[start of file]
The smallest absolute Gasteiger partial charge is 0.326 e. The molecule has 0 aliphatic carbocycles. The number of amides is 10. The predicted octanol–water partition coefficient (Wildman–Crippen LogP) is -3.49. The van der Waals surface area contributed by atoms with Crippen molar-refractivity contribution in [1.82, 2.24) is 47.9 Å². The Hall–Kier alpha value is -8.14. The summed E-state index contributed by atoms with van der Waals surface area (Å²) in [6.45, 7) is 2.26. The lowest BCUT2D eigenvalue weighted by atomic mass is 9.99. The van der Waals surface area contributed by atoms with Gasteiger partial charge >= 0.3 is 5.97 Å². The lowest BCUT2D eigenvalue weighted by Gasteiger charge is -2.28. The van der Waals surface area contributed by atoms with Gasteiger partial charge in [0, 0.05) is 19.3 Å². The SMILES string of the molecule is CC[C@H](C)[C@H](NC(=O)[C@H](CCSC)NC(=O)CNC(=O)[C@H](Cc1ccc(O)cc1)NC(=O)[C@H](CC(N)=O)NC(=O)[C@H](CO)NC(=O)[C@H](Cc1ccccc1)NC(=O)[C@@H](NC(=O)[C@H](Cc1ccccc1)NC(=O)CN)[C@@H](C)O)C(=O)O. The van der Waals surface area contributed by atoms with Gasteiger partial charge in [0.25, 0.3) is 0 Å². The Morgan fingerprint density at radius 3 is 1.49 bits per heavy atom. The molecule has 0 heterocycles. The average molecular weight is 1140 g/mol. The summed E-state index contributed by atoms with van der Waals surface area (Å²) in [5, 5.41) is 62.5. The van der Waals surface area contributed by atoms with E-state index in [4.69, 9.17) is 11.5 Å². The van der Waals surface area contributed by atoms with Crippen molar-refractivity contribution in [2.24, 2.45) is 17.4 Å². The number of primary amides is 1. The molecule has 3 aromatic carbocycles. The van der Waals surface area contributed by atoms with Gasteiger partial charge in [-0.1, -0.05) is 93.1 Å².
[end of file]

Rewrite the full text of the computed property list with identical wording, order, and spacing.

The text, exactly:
The smallest absolute Gasteiger partial charge is 0.326 e. The molecule has 0 aliphatic carbocycles. The number of amides is 10. The predicted octanol–water partition coefficient (Wildman–Crippen LogP) is -3.49. The van der Waals surface area contributed by atoms with Crippen molar-refractivity contribution in [1.82, 2.24) is 47.9 Å². The Hall–Kier alpha value is -8.14. The summed E-state index contributed by atoms with van der Waals surface area (Å²) in [6.45, 7) is 2.26. The lowest BCUT2D eigenvalue weighted by atomic mass is 9.99. The van der Waals surface area contributed by atoms with Gasteiger partial charge >= 0.3 is 5.97 Å². The lowest BCUT2D eigenvalue weighted by Gasteiger charge is -2.28. The van der Waals surface area contributed by atoms with Gasteiger partial charge in [0, 0.05) is 19.3 Å². The SMILES string of the molecule is CC[C@H](C)[C@H](NC(=O)[C@H](CCSC)NC(=O)CNC(=O)[C@H](Cc1ccc(O)cc1)NC(=O)[C@H](CC(N)=O)NC(=O)[C@H](CO)NC(=O)[C@H](Cc1ccccc1)NC(=O)[C@@H](NC(=O)[C@H](Cc1ccccc1)NC(=O)CN)[C@@H](C)O)C(=O)O. The van der Waals surface area contributed by atoms with Gasteiger partial charge in [0.25, 0.3) is 0 Å². The Morgan fingerprint density at radius 3 is 1.49 bits per heavy atom. The molecule has 0 heterocycles. The average molecular weight is 1140 g/mol. The summed E-state index contributed by atoms with van der Waals surface area (Å²) in [5, 5.41) is 62.5. The van der Waals surface area contributed by atoms with E-state index in [4.69, 9.17) is 11.5 Å². The van der Waals surface area contributed by atoms with Crippen molar-refractivity contribution in [2.24, 2.45) is 17.4 Å². The number of primary amides is 1. The molecule has 3 aromatic carbocycles. The van der Waals surface area contributed by atoms with Gasteiger partial charge in [-0.1, -0.05) is 93.1 Å².